Luxury homemaker Toll Brothers beats second-quarter earnings and revenue estimates

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While everyone looking to buy a home seems to be rebuffing several offers, Toll Brothers, which builds luxury homes, seems to be doing just fine, even as interest rates rise.

The Fort Washington, Pa., homebuilder blew up Wall Street estimates for its second fiscal quarter ending April 30.

Toll Brothers earned $220.6 million, or $1.85 per share in the quarter, compared with $1.01 in the prior quarter. Revenue jumped 18% to $2.28 billion from $1.93 billion.

A survey of analysts by FactSet was looking for quarterly earnings of $1.50 per share on total revenue of $2.08 billion.

Wider margins, bigger backlog

Toll Brothers delivered 2,407 homes in the quarter, up 6% from a year earlier, while gross profit margins widened to 24.1% from 21.9% a year earlier.

It pledged to sell 2,874 homes, down 18% but in line with company expectations. The contract value of these homes was $3.1 billion, the highest of any Toll Brothers neighborhood.

Backlog at April 31 was $11.7 billion, up 35% from a year earlier. Homes on hold were 11,768, up 16%.

And the company maintained the line on cost, selling, general and administrative expenses as a percentage of home sales revenue of 11.1%, compared to 11.9% in the second quarter of the year. last year.

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“While demand is still strong, over the past month it has moderated from the unprecedented pace of the past two years as buyers adjust to higher mortgage rates and other macro conditions.” , CEO Doug Yearley said.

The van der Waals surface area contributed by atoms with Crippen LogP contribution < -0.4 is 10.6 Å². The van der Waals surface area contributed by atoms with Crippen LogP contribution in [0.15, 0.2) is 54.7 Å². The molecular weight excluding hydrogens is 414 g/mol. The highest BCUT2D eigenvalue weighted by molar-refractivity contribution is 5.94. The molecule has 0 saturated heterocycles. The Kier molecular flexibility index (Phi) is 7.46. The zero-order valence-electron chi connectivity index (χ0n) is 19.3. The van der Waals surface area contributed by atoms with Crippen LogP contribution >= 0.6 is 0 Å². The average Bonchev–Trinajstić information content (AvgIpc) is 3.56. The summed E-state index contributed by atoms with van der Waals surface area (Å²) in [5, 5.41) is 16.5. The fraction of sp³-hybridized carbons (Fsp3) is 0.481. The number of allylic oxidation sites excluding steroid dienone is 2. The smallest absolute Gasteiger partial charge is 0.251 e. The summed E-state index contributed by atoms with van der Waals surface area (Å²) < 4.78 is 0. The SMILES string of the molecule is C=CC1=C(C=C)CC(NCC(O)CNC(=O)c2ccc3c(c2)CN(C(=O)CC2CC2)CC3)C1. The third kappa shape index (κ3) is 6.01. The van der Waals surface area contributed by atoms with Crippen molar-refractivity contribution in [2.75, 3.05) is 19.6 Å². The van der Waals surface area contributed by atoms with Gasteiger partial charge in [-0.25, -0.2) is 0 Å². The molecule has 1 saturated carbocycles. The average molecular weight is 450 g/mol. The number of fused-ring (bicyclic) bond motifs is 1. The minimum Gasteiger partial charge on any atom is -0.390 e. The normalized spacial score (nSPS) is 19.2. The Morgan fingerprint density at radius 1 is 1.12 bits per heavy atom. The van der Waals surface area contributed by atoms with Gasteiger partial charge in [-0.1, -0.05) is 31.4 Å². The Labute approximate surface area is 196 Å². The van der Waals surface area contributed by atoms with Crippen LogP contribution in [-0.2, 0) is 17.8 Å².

“Our strategy of expanding our product lines, price points and geographies, coupled with our industry-leading luxury brand, positions us well in the current environment,” he added. “Our attractive land portfolio allows us to be very selective with new land opportunities and enables us to continue to use excess cash flow to reduce debt and return capital to shareholders.”

Higher rates, fewer refinances

Interest rates have risen significantly as the Federal Reserve aims to tackle runaway inflation.

Martin Baccardax of TheStreet reports that last week mortgage rates fell slightly for a second week. The 30-year fixed rate for loan balances below $647,200 fell 3 basis points to 5.46% for the week ended May 20. But the move still leaves the benchmark rate near its highest since December 2018.

And TheStreet report notes that demand for financing is muted as borrowing costs and new home prices have soared.

The Wall Street Journal reported that mortgage lenders are now cutting staff and taking other measures as fewer owners refinance. Refinances have made up the bulk of mortgage lending in the United States throughout the pandemic., the

Through it all, Yearley said, “many fundamental drivers of housing demand remain firmly in place. These include favorable demographics, the significant imbalance between housing supply and demand, and migration trends. We believe these factors will support a healthy housing market over the long term.”

A week ago, Toll Brothers’ board authorized management to buy back up to 20 million shares. The authorization has no expiry date.

At last check, shares of Toll Brothers were trading up 6.7% at $47.52. The stock rebounded from its 52-week low of $43.76, set on May 12.

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